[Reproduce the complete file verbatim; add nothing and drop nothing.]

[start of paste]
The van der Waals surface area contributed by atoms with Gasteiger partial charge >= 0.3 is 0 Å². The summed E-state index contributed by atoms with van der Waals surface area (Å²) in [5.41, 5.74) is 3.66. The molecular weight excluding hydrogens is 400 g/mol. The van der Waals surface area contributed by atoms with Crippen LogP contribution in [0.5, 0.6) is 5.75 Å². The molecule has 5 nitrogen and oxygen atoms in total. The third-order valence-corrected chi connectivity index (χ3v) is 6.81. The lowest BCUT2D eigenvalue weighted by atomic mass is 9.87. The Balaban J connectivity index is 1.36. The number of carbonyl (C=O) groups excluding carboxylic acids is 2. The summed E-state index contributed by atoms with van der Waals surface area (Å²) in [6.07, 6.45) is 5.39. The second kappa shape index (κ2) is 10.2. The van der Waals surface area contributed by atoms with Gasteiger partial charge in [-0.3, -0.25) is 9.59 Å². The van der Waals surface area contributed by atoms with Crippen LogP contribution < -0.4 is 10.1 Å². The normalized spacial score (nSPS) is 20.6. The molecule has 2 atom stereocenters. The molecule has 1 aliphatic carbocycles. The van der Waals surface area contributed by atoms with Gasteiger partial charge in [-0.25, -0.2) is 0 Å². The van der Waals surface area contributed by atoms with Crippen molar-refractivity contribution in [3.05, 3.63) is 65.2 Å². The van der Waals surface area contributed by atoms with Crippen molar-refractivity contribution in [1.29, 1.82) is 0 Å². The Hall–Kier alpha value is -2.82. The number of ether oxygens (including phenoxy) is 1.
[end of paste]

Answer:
The van der Waals surface area contributed by atoms with Gasteiger partial charge >= 0.3 is 0 Å². The summed E-state index contributed by atoms with van der Waals surface area (Å²) in [5.41, 5.74) is 3.66. The molecular weight excluding hydrogens is 400 g/mol. The van der Waals surface area contributed by atoms with Crippen LogP contribution in [0.5, 0.6) is 5.75 Å². The molecule has 5 nitrogen and oxygen atoms in total. The third-order valence-corrected chi connectivity index (χ3v) is 6.81. The lowest BCUT2D eigenvalue weighted by atomic mass is 9.87. The Balaban J connectivity index is 1.36. The number of carbonyl (C=O) groups excluding carboxylic acids is 2. The summed E-state index contributed by atoms with van der Waals surface area (Å²) in [6.07, 6.45) is 5.39. The second kappa shape index (κ2) is 10.2. The van der Waals surface area contributed by atoms with Gasteiger partial charge in [-0.3, -0.25) is 9.59 Å². The van der Waals surface area contributed by atoms with Crippen LogP contribution < -0.4 is 10.1 Å². The normalized spacial score (nSPS) is 20.6. The molecule has 2 atom stereocenters. The molecule has 1 aliphatic carbocycles. The van der Waals surface area contributed by atoms with Gasteiger partial charge in [-0.25, -0.2) is 0 Å². The van der Waals surface area contributed by atoms with Crippen molar-refractivity contribution in [3.05, 3.63) is 65.2 Å². The van der Waals surface area contributed by atoms with Crippen molar-refractivity contribution in [1.29, 1.82) is 0 Å². The Hall–Kier alpha value is -2.82. The number of ether oxygens (including phenoxy) is 1.